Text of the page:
Global bond guru Bill Gross sued Pimco on Thursday, accusing a "cabal" at the bond firm he co-founded of forcing him out to grab a bigger slice of its profits. Gross, in a California lawsuit that also targets Pimco's German parent Allianz, is seeking a jury trial over his complaint that he was dismissed unfairly in 2014 and cheated of hundreds of millions of dollars in compensation. "Driven by a lust for power, greed, and a desire to improve their own financial position and reputation at the expense of investors and decency, a cabal of Pacific Investment Management Company LLC managing directors plotted to drive founder Bill Gross out of Pimco," said the complaint.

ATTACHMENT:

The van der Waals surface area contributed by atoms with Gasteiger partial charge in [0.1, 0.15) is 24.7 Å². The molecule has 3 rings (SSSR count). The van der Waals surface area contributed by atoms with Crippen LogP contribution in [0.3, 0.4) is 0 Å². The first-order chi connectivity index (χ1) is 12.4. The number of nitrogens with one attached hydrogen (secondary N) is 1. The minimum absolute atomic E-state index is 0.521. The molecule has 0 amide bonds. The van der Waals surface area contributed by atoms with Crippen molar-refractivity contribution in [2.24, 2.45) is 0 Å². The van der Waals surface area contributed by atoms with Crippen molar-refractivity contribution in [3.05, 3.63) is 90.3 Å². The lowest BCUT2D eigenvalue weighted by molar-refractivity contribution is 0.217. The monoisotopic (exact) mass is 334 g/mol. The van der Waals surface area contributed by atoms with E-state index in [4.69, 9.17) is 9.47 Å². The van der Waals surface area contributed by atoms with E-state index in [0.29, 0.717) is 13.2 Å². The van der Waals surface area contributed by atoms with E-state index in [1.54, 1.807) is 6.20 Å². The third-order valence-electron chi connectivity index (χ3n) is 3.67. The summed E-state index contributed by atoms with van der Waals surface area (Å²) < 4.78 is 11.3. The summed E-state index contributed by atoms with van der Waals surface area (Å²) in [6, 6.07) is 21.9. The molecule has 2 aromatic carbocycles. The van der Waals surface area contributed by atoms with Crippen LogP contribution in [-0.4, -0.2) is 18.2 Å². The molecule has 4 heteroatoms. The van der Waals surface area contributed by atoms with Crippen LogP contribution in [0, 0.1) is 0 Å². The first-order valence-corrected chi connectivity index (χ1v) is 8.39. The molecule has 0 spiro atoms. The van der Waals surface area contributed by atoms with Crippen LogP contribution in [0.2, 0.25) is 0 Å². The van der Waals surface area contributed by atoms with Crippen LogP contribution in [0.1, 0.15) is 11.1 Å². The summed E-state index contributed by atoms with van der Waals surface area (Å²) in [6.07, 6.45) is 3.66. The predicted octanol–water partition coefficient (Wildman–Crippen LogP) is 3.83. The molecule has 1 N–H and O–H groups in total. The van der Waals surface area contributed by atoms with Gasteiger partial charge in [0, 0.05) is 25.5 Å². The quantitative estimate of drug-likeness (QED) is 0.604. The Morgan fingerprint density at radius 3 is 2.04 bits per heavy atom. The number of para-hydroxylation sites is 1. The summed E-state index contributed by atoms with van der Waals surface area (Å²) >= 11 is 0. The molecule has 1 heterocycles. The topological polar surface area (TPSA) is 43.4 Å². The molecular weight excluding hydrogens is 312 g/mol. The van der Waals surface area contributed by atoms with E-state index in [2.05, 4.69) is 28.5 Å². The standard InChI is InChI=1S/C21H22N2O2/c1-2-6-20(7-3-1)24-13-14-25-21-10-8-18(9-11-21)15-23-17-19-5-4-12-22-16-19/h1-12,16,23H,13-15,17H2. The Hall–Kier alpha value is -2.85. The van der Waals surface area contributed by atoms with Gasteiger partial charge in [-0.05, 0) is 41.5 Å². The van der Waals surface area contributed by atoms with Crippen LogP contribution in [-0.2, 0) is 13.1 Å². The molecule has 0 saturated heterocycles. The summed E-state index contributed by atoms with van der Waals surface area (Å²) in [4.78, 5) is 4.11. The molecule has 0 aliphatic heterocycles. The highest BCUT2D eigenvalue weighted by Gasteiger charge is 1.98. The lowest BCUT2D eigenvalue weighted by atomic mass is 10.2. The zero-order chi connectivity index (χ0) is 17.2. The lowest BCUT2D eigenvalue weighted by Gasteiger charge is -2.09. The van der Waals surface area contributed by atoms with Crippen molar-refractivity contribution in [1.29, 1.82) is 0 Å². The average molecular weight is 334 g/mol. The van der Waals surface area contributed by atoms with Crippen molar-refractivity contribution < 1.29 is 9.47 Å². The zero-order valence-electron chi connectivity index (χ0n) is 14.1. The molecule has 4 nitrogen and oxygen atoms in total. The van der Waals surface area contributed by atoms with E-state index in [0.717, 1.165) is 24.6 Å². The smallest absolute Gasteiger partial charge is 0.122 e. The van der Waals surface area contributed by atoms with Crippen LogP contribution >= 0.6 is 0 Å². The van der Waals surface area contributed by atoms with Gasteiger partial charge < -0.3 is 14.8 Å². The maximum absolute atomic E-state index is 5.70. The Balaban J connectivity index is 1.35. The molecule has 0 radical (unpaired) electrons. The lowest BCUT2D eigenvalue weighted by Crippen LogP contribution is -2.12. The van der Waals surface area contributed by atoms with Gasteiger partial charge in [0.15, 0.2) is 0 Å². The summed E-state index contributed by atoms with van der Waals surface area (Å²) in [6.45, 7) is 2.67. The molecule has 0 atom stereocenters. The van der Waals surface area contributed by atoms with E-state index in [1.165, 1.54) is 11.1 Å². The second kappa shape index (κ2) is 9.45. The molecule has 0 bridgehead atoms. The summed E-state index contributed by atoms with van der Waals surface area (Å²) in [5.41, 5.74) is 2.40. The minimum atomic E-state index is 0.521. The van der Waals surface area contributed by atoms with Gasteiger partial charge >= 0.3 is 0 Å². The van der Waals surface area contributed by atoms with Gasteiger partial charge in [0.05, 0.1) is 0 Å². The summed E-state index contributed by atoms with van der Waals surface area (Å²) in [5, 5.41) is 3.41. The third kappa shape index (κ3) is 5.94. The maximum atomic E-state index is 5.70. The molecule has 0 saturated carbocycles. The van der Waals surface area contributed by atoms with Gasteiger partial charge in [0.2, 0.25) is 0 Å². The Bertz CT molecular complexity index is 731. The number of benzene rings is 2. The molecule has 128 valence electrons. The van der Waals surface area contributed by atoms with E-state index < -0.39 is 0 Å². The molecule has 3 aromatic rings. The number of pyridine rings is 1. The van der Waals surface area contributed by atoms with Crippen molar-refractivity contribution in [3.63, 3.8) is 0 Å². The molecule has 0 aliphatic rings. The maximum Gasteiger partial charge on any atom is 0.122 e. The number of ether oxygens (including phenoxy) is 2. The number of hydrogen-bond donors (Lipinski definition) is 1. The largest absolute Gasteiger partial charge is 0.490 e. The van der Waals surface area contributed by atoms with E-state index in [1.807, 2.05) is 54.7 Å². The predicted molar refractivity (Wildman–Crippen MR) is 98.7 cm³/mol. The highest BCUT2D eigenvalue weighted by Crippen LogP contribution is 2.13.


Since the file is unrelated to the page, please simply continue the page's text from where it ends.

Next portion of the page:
By Jason Lange and Howard Schneider WASHINGTON (Reuters) - The U.S. Federal Reserve thought the economy was close to warranting an interest rate hike in September but policymakers wanted firmer evidence a global economic slowdown was not knocking America off course. The minutes from the Sept. 16-17 meeting released on Thursday pointed to a deeply cautious Fed even before subsequent economic data showed a sharp slowdown in hiring by U.S. employers. "Most" policymakers, according to the minutes, thought the Fed's first rate hike in a decade should still come this year and that financial market turmoil had not "materially altered" the outlook for the U.S. economy.